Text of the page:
Four years after debuting its virtual assistant service, Zirtual appears to be shutting it down. Early Monday morning, the company broadcast a message to its clients informing them it is suspending operations due to "a combination of market circumstances and financial constraints." Zirtual's Twitter account has since disappeared and the company has shuttered the email accounts it provided to its assistants. Meanwhile, CEO Maren Donovan's voicemail inbox has filled to the point where it can no longer accept new messages, and frustrated complaints and allegations — including a fairly vicious "parody" account — are popping up on Facebook and Twitter. Zirtual has not responded to requests for comment.
Before Instacart, Shyp, Luxe, and Sprig made it trendy, Zirtual was one of the first digital labor platforms to shift its contract workers to employee status, making the change over a year ago, BuzzFeed News reported in April. At the time, Donovan said the decision was made to give employees what they wanted, despite increased labor costs.
Randi Judge, a former Zirtual assistant, said the decent pay and benefits Zirtual promised employees is what drew her to the company six months ago. After a drawn-out application process that took over a month, Judge was excited by the potential for growth inside the company, which allowed assistants to rise through the ranks of team leadership. So when she got word this morning that the company was shutting down, it came as a real blow.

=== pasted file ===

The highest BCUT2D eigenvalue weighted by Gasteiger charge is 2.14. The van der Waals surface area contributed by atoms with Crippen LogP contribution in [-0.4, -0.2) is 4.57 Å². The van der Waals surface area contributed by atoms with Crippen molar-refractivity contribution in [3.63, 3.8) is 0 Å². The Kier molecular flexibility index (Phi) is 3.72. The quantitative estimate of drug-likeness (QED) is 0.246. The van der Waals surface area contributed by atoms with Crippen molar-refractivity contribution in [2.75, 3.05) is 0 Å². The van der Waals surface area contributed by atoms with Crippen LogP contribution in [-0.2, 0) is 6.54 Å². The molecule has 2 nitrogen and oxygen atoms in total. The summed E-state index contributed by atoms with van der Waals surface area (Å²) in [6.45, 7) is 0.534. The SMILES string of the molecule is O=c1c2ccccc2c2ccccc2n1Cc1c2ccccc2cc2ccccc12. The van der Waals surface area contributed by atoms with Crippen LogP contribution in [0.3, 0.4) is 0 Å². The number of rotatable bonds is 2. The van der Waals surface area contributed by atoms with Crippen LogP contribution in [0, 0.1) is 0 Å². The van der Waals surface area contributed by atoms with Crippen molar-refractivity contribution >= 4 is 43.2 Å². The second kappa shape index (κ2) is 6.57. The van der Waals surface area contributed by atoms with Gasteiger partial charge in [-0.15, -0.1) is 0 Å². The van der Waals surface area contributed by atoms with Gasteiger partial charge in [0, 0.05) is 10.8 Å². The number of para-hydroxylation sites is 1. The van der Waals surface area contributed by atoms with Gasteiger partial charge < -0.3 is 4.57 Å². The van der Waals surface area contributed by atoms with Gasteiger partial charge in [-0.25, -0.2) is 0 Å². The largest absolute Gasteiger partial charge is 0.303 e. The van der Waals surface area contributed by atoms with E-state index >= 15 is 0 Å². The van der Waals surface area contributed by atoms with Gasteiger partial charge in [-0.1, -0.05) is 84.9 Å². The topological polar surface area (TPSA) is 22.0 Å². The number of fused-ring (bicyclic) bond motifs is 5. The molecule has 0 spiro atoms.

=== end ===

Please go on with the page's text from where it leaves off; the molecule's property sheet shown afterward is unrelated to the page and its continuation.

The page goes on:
"Just a couple weeks ago [...] they were trying something new. They were looking to increase our pay rate in the next 18 months," Judge told BuzzFeed News. "Then today I woke up two hours before my shift and I had an email from Maren saying it was done."
Before the smoke had even cleared, other companies providing similar services — administrative tasks done virtually — were already vying to snap up Zirtual's client base. Time etc. is offering 50% off its digital services to former Zirtual clients. Meanwhile, Zirtual itself has offered to help connect customers with their former assistants, despite having shut down their Zirtual email accounts. Other companies are also eagerly circling the Zirtual carcass.
Zirtual's digital workforce is also up for grabs. Some companies are recruiting now-jobless Zirtual assistants on Twitter. Others might continue working with their original Zirtual clients, cutting out the digital middleman altogether.
The reasons for Zirtual's sudden shutdown aren't yet clear. Ineed, investor Jason Calacanis, who's also backed Uber and Thumbtack, appeared to have been caught off guard by what he described as "a $11m a year business imploding." That said, Zirtual had been struggling to raise additional funds. Since raising its original $2 million seed round in 2013, Zirtual has only managed to secure debt financing. And of a planned $3 million round this July, the company was only able to raise $650,000.
While Zirtual's message to employees and clients indicates the company is pursuing some sort of reorganization under which it hopes to resume operations, the abruptness of its shutdown and the company's handling of it suggest it may have a tough time doing so with former employees blindsided by today's news. Said Judge, "Even if Zirtual came back, I'm pretty sure all of us are done."
Caroline O'Donovan is a senior technology reporter for BuzzFeed News and is based in San Francisco.
Contact Caroline O'Donovan at firstname.lastname@example.org.
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